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A first-half try by winger Duhan van der Merwe helped them to an 8-6 halftime lead that should have been bigger and, with flyhalf Finn Russell, captain Stuart Hogg and debutant centre Cameron Redpath having a huge impact, they continued to dominate after the break.
Anyone watching the game with no knowledge of the teams’ relative recent pedigrees would have never believed that England were the defending champions, World Cup finalists 15 months ago and unbeaten at home by their oldest rivals since 1983.
Scotland, who missed out on a victory at Twickenham two years ago when England snatched a 38-all draw in the 83rd minute, were not to be denied this time and in truth it would have been a sporting travesty had they been.
It was a notable way for the Scots to mark the 150th anniversary of the fixture, the oldest in international rugby, having also won the first one in Edinburgh in 1871, and coach Gregor Townsend could barely contain his excitement.
“There was a real togetherness,” he said. "We had a good feeling over the last couple of weeks but that was above expectation and an outstanding start.
“It was good in all sorts of areas. The lineout was superb -we really respect the England set piece but we put pressure on the lineout, and the scrum was solid.
"Defensively we were very good and we were accurate in attack which was difficult in these conditions. Overall the players’ leadership stood out for me - you could just hear them out there,” he added.
Scotland looked sharper and more cohesive from the start.
Their dominance was rewarded with an early Russell penalty and, with England's Billy Vunipola sin-binned for a high tackle, a slickly made 30th-minute try was brilliantly finished by Van der Merwe, who used his strength to force himself over the line.
In this fixture two years ago England were 31-0 up at that stage but they had barely passed halfway on Saturday as they were repeatedly penalised and struggled to keep the ever-probing Russell at bay.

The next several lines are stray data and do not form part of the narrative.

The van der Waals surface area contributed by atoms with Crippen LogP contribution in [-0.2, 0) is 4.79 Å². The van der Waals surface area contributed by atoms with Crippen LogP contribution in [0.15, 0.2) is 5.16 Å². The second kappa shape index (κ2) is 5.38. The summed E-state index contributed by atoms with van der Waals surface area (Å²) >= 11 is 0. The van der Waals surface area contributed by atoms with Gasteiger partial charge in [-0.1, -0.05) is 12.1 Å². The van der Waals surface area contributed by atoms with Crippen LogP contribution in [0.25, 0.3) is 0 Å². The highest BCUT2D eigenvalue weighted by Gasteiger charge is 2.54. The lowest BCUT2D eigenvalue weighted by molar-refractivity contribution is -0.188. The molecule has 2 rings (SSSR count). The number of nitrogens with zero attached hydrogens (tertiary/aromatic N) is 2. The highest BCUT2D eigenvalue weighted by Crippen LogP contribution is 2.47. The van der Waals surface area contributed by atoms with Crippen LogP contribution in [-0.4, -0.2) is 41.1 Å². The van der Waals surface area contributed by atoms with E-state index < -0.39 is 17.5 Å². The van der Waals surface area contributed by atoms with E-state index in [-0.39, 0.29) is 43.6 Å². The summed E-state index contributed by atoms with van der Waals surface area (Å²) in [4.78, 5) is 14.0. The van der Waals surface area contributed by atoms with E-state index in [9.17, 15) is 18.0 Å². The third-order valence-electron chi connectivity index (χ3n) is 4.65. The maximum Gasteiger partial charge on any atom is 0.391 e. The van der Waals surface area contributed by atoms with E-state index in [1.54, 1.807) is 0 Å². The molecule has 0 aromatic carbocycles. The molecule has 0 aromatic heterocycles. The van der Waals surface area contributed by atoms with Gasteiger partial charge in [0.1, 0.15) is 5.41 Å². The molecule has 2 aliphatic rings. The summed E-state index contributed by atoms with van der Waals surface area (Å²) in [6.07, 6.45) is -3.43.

However, they got a toe-hold with an Owen Farrell penalty and would have been delighted to reach halftime only 8-6 down after another penalty that earned Russell a yellow card for a trip on Ben Youngs.
As the rain lashed down, Scotland cleverly held on to the ball to run down the sin-bin clock and did it so successfully that when Russell returned his first action was to slot an easy penalty.
Great runs by Hogg and Sean Maitland kept England on the defensive and, with Russell pulling the strings - just as he did in the remarkable second-half comeback in 2019 - Scotland continued to dominate and England to give away penalties.
Russell and Hogg missed resulting shots that would have closed the game out but it mattered little as when England finally did get some scraps of attacking possession Scotland’s defence stood firm.
England coach Eddie Jones delivered his usual post-defeat analysis that he had not prepared the team well enough but could not explain what had gone wrong.
“Scotland played very well but we just had one of those days. We were a long way off our best,” he said.
Asked why England’s midfield duo of Henry Slade and Ollie Lawrence barely got their hands on the ball he added: “Just look at the stats - I think they had 75 percent possession in the first half and the penalty count was 10-1 so that’s why the centres don’t touch the ball.”
Scotland host Wales next Saturday while England will get a chance to rediscover their touch at home to Italy.
“It’s a good opportunity for us,” said Jones. “We have to work out why we didn't perform as we wanted to.”
FRANCE v ITALY
France got their Six Nations title bid off to the perfect start as they scored seven tries in a crushing 50-10 bonus point victory over a youthful Italy side in the championship opener in Rome on Saturday.
The visitors raced into a 21-point lead by halftime after 2020 Player of the Championship Antoine Dupont set up converted tries from Dylan Cretin, Gael Fickou and Arthur Vincent.
The onslaught didn't relent after the break as Brice Dulin and Dupont each crossed the whitewash, while Teddy Thomas scored tries either side of Luca Sperandio's consolation effort to consign Italy to a 28th consecutive tournament defeat.
"We worked very well during our preparation camp in Nice. We focused on details, and today we implemented our plan. We had been serious all week, and we've done everything we had to to win," France captain Charles Ollivon told French TV.
"We know the Italians well. They put a lot of intensity in the beginning of the game.
"Our performance gives us a lot of confidence for the Ireland game (on Feb. 14) although we have to keep our feet on the ground. We have to get back to work."